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Thriving on Chaos

Garage’s curator Snejana Krasteva loves eclectic Moscow

Garage Museum of Contemporary Art

After several years working and studying contemporary art in china, Bulgarian Snejana Krasteva obtained a degree in curating at Goldsmiths, university of London. In 2013, she moved to Russia to work at the Garage Museum of Contemporary Art as a curator. Krasteva is now married to Russian artist Sergei Rozhin. 

I grew up speaking Russian, but when I moved here it was a bit funny in the beginning, heavily influenced by Bulgarian [a slavic language with the same historical roots as russian but with significant variances], I imagine. I still have a bit of an accent, which no one can quite place. My mother is Russian, but I had never been to Moscow until the early 2000s, when I came to visit from Beijing with my then Russian boyfriend. 

I was still very young and impressionable. Arbat Street for me back then was super exciting—all the art, and so on. I remember being shocked by the number of drunk and homeless people and the people on the streets seemed hostile and grumpy. But when I fainted on the metro [one day], everybody helped me, it was amazing actually. Some guy literally carried me to the station. 

I was born in Plovdiv, which is the second-largest city in Bulgaria. Hardly anyone outside of the country has heard of it, people only know Sofia, the capital, and Burgas and Varna, seaside resorts. But Plovdiv is actually much older and more beautiful than Sofia. 

When I came to Moscow I found a home, because it’s my culture. I have Slavic roots, I understand and speak the language, I look like a local, there are no barriers of any kind. I like Moscow, the city is very impressive. I like chaotic cities, I don’t like beautiful cities. Like St. Petersburg is too beautiful for me and at the same time, I find the architecture there monotonous. I like Moscow’s eclecticism, these clashes of different eras you see practically everywhere. 

I used to live in an apartment building right in front of the Greater Church of the Ascension. It’s where the [famed Russian] poet Alexander Pushkin got married. I would’ve stayed there but I needed a larger apartment because I got married myself.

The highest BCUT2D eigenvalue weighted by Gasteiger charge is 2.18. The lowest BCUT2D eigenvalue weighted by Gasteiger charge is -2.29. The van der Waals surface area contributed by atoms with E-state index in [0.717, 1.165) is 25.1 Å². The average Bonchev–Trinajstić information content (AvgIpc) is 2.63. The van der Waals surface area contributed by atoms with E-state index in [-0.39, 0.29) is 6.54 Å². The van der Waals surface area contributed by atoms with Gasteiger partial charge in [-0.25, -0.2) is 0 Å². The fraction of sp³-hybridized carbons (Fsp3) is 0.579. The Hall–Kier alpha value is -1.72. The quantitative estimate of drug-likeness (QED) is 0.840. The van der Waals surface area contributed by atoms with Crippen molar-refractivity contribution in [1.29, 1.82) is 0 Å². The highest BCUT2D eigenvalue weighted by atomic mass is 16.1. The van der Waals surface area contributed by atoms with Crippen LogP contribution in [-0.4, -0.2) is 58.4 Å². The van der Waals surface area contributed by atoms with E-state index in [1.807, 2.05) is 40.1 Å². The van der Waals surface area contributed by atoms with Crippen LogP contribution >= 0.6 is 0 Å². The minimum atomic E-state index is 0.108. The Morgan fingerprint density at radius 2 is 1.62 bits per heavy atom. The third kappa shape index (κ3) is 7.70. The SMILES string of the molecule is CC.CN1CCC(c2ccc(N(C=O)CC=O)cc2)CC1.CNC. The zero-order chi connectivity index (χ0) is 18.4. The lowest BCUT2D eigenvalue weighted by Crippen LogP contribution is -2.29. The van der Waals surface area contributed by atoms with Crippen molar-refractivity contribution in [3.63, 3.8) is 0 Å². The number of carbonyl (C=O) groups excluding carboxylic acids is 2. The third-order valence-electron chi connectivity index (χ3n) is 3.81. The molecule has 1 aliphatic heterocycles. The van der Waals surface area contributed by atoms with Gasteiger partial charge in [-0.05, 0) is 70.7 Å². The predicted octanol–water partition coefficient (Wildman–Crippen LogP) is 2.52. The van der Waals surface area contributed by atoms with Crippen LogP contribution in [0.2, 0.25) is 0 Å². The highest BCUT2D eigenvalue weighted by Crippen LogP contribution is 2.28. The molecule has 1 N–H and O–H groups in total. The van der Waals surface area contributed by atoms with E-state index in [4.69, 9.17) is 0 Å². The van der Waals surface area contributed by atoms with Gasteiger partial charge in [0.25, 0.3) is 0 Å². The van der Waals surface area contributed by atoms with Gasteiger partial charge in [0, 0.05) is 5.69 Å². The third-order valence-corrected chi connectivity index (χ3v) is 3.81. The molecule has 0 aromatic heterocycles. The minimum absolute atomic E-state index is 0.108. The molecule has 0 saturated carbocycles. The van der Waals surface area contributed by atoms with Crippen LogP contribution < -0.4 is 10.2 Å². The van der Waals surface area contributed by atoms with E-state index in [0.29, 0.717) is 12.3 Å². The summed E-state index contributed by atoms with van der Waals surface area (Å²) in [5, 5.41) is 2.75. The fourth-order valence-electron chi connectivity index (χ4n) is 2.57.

I found my husband while doing research for the Garage Triennial. I chose two regions for research: Siberia and the Urals. When I came to Yekaterinburg, I was completely exhausted after Siberia. He was the first artist on the list I was scheduled to meet. After three days, he said he loved me and wanted to marry me. He dropped everything – his work, his family – and moved to Moscow with me. 

I like to go to Dom 12, I like that it has a courtyard. I come from a culture where coffee is really the number one priority —there are lots of cafes with tables on the streets in Bulgaria. I really miss that in Moscow. Dom 12 is nice and cozy, an unglamorous restaurant with OK food that’s not too westernized. It also has a nice crowd, a lot of my friends go there.

Recently I started going to Untitled bar. You see everyone there, it’s like going home, a little art society hangout. When friends arrive I always suggest going to the Academy of Science building and the upstairs bar there, Sky Lounge. It’s very expensive, so just get a glass of wine and enjoy the view. 

I need to leave Moscow every once in a while, I think every month I need to get away for three days. I like to go to friends’ dachas [country houses]. There’s Sergiev Posad not far from Moscow, which has a beautiful monastery. I also like to go explore weird places, like Novo-Kuryanovo, a village built inside an experimental railroad on the outskirts of Moscow.

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